John O. Sullivan
The General Assembly may continue its session so long as in its judgment the public interest may require, for a period not longer than ninety days in each year. The ninety days shall be consecutive unless otherwise provided by law. The General Assembly may extend its session beyond ninety days, but not exceeding an additional thirty days
-Article III, Sec 15, Part 1, Maryland Constitution
Four months ago, at noon on January 11th, the Maryland General Assembly (MDGA) convened in Annapolis to begin its 2017 legislative session. Three months later, April 10th, was “Sine Die,” the last day of legislative session until it reconvenes in January 2018. Maryland’s legislature is only in session for 90 consecutive days a year, including weekends and holidays. All the legislating that is to happen for the entire year, including drafting, scoring, and passing a balanced budget, must happen within those 90 days. This has been true since Maryland adopted its current Constitution in 1867, but now, as Marylanders approach the 150th birthday of their State Constitution, it is patently obvious that the current legislative model is tragically antiquated.
The intent behind the 90-day legislature is certainly noble. The core concept is that by only having a part-time legislature, the legislators not be career politicians, but rather “real people,” people who come to the state capitol to honorably serve the state and the public for three months a year, and then return home to their lives. Sadly, this is no longer the result in the modern day. The General Assembly is overwhelmingly from a narrow selection of professions and backgrounds. 91% have a college degree, and 53% have some manner of degree beyond a Bachelor’s, compared with 38% of Marylanders over 25 who have Bachelor’s degrees. Having an educated assembly is certainly an asset, and Maryland is also one of the most educated states in the country, but the flip side of the education coin is that it means most legislators don’t have the same kind of background or day-to-day experience of the people they are supposedly representing. Maryland’s legislators are overwhelmingly Businesspeople, Lawyers, and career Politicians/Bureaucrats; hardly a representation of all Maryland has to offer. By the MDGA’s own numbers, 86% of legislators are either from the fields of business, law, or politics. An additional 4% are self-declared “retired.” This revelation leads to a second point; Maryland’s legislature is incredibly old. 66% of legislators are over the age of 55. More than a quarter of them are eligible to receive Social Security. The General Assembly is categorically unreflective of the state’s population.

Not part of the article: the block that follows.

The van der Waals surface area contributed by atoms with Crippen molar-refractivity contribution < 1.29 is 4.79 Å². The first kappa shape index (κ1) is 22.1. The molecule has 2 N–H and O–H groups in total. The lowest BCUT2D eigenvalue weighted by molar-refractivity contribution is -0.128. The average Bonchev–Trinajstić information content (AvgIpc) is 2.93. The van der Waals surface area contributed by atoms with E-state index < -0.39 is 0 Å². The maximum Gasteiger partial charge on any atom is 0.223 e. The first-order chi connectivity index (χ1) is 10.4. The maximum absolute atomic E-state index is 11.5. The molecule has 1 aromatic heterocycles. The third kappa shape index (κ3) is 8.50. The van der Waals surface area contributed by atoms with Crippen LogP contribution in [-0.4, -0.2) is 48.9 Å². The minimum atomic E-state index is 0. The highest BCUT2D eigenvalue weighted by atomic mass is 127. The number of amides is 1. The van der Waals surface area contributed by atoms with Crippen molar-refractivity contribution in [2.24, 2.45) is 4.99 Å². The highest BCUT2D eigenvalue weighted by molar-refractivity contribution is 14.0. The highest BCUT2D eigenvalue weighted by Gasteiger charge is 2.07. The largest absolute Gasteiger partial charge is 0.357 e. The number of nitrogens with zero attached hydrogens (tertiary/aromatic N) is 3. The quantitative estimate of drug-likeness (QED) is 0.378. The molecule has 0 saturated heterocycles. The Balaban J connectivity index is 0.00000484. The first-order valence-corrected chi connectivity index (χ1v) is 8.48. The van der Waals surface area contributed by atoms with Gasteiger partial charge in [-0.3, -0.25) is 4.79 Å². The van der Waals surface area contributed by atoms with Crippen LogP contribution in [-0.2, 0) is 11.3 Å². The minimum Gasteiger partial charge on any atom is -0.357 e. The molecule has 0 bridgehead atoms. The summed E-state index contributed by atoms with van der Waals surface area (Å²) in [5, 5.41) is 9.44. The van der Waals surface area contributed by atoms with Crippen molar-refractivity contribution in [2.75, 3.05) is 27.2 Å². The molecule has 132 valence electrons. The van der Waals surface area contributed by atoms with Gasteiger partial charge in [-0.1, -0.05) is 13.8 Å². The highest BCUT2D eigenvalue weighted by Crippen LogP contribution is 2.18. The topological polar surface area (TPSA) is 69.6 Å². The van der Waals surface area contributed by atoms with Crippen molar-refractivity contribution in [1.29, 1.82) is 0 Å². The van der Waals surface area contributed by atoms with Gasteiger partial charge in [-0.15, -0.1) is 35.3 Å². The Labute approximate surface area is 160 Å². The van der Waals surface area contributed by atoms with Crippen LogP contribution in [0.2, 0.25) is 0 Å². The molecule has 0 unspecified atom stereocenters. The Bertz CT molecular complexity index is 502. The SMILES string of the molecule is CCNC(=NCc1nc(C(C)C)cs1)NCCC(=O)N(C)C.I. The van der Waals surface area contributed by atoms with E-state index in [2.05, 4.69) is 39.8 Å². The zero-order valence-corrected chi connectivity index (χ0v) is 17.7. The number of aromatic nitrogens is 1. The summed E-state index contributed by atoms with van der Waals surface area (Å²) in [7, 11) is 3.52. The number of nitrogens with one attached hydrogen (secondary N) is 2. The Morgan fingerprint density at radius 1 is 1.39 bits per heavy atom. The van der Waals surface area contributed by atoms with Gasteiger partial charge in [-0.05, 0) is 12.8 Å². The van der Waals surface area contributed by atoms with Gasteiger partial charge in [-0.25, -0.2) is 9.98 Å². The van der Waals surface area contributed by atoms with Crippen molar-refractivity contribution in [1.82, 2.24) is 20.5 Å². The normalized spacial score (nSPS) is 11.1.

Clearly, the 90-day session no longer succeeds in its goal to create a true citizen’s legislature. Think about it, who in the world can afford to take three months a year off? In a modern economy, the only people who can afford that much time off every spring are the self-employed, the semi-retired, and highly educated wealthy professionals (who are often also self-employed). This explains why such a high percentage of the legislature are businesspeople or lawyers (61%) and career politicians (25%). It also explains why the legislature is so old (Again, 66% of them are over 55). My own grandfather, a lawyer in semi-retirement, is infamous for the 6-week vacation he takes at the start of every year. The Delegates and Senators of the Maryland General Assembly double that with an impressive three month stint in Annapolis, staying in hotels on the taxpayer dime. How many 25 year olds do you know who could leave their jobs for 3 months with no repercussions? How many 35 year olds? Probably not too many.